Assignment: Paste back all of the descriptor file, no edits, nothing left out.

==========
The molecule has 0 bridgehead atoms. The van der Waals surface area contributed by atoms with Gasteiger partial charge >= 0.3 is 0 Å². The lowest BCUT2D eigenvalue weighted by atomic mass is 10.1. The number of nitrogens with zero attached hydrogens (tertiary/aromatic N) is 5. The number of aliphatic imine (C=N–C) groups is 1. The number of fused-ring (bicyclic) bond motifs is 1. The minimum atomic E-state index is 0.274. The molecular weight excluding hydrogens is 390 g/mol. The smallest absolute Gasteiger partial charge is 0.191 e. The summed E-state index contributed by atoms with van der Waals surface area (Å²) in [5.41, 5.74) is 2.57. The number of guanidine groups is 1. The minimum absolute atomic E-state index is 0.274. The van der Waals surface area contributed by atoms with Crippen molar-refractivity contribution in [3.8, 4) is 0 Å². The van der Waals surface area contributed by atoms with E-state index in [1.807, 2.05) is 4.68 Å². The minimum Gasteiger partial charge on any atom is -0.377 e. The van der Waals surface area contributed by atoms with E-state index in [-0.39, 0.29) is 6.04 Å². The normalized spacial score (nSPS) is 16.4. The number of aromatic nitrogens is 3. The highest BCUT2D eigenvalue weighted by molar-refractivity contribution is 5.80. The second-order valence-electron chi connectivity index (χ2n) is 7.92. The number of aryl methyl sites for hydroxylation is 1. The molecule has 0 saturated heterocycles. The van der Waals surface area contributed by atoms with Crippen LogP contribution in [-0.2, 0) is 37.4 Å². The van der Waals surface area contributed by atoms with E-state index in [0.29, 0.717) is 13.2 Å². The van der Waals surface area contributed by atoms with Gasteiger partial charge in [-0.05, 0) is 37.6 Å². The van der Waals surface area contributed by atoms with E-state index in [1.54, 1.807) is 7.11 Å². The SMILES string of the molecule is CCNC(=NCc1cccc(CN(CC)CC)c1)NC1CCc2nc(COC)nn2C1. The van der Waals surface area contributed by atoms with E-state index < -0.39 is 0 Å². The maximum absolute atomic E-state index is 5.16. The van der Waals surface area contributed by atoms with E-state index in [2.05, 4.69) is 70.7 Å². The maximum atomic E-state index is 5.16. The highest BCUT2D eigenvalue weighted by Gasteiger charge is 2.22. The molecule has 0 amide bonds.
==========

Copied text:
The molecule has 0 bridgehead atoms. The van der Waals surface area contributed by atoms with Gasteiger partial charge >= 0.3 is 0 Å². The lowest BCUT2D eigenvalue weighted by atomic mass is 10.1. The number of nitrogens with zero attached hydrogens (tertiary/aromatic N) is 5. The number of aliphatic imine (C=N–C) groups is 1. The number of fused-ring (bicyclic) bond motifs is 1. The minimum atomic E-state index is 0.274. The molecular weight excluding hydrogens is 390 g/mol. The smallest absolute Gasteiger partial charge is 0.191 e. The summed E-state index contributed by atoms with van der Waals surface area (Å²) in [5.41, 5.74) is 2.57. The number of guanidine groups is 1. The minimum absolute atomic E-state index is 0.274. The van der Waals surface area contributed by atoms with Crippen molar-refractivity contribution in [3.8, 4) is 0 Å². The van der Waals surface area contributed by atoms with E-state index in [1.807, 2.05) is 4.68 Å². The minimum Gasteiger partial charge on any atom is -0.377 e. The van der Waals surface area contributed by atoms with E-state index in [-0.39, 0.29) is 6.04 Å². The normalized spacial score (nSPS) is 16.4. The number of aromatic nitrogens is 3. The highest BCUT2D eigenvalue weighted by molar-refractivity contribution is 5.80. The second-order valence-electron chi connectivity index (χ2n) is 7.92. The number of aryl methyl sites for hydroxylation is 1. The molecule has 0 saturated heterocycles. The van der Waals surface area contributed by atoms with Crippen LogP contribution in [-0.2, 0) is 37.4 Å². The van der Waals surface area contributed by atoms with E-state index in [0.29, 0.717) is 13.2 Å². The van der Waals surface area contributed by atoms with Gasteiger partial charge in [-0.05, 0) is 37.6 Å². The van der Waals surface area contributed by atoms with E-state index in [1.54, 1.807) is 7.11 Å². The SMILES string of the molecule is CCNC(=NCc1cccc(CN(CC)CC)c1)NC1CCc2nc(COC)nn2C1. The van der Waals surface area contributed by atoms with E-state index < -0.39 is 0 Å². The maximum absolute atomic E-state index is 5.16. The van der Waals surface area contributed by atoms with E-state index in [2.05, 4.69) is 70.7 Å². The maximum atomic E-state index is 5.16. The highest BCUT2D eigenvalue weighted by Gasteiger charge is 2.22. The molecule has 0 amide bonds.